• Avatar Paul B in reply to David Schaengold says:

        @David Schaengold,
        I think “most important” is too broad a claim, even if we’re just talking culture. There are plenty of facets, from movies to architecture to symphonic music, where New York lags noticeably behind other cities.

        Anyway, I’d say (speaking as a transplanted Ohioan) the best thing about New York is incidental to its influence on the larger culture: it’s big and diverse enough to support all sorts of cultural niches that don’t and maybe can’t thrive anywhere else. That’s the best kind of parochialism.Report

    • Avatar Jason Kuznicki in reply to Paul B says:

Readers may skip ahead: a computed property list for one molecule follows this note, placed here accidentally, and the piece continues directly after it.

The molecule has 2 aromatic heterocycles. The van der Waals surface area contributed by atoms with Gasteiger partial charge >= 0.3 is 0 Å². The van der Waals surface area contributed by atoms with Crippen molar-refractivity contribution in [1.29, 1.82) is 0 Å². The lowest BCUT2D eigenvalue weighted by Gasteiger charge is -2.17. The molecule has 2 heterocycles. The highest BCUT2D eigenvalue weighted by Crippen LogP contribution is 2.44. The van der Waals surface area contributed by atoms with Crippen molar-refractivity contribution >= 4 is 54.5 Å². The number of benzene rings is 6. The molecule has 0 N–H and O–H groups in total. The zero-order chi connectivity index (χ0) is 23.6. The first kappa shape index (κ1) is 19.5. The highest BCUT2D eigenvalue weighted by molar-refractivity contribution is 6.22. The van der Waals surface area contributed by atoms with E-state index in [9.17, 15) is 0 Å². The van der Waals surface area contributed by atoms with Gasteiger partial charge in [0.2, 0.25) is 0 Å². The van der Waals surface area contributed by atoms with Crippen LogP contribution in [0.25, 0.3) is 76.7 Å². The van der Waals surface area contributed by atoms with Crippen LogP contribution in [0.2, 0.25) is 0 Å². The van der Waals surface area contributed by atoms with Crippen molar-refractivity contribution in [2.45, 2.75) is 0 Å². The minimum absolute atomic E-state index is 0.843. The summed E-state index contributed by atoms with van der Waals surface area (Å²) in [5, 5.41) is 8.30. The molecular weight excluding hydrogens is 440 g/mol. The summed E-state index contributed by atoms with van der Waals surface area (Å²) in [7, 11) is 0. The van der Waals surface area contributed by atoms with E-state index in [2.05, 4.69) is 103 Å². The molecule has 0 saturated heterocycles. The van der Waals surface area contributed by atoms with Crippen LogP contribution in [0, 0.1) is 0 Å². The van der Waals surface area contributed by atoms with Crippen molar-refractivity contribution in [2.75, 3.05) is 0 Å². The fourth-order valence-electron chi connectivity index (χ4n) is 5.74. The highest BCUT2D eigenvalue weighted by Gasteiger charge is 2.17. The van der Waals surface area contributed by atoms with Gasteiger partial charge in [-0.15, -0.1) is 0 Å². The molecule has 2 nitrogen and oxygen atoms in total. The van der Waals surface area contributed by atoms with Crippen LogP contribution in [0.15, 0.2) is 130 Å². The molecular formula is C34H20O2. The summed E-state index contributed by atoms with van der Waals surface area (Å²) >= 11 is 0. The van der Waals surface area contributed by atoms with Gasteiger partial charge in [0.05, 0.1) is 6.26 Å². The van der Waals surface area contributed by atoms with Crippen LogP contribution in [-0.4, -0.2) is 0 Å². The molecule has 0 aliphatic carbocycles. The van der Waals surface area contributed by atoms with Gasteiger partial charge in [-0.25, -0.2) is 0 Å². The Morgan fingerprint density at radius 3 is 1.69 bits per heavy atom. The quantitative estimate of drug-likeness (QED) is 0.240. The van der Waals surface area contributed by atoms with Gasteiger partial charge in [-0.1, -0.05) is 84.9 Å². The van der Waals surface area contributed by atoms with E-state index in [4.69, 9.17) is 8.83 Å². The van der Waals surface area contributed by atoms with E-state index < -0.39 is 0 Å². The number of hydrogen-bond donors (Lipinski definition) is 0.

@Paul B,

      I wonder though what percentage of the creative class lives in New York? The definition here is squishy, but I’d guess that it’s a much larger share, and that New York’s only real competition here would be the Los Angeles area.Report

  5. Avatar Jaybird says:

    Oh, you use that operating system?
    You should use a *REAL* operating system.

    Oh, you prefer 15th Century Japanese Poetry?
    You should read the Japanese Poetry from a *REAL* Century.

    Oh, you went to the 1st Methodist Church in Austin, Texas?
    You should go to a *REAL* Methodist Church in Austin, Texas.

    (left unstated is the connection that the *REAL* one is the one I happen to favor.)Report

  6. Avatar trumwill says:

    I don’t begrudge New York and Los Angeles getting a lion’s share of the attention. I think fixating only on NYC isn’t particularly fair.

    My only real complaint is that sometimes I would like to see shows on television that don’t take place in NYC or LA. A while back I did a scan of the setting of the TV shows on at the time. Of the 34, 21 took place in NYC, LA, Chicago, or DC. Twenty-five took place somewhere other than on the east or west coast.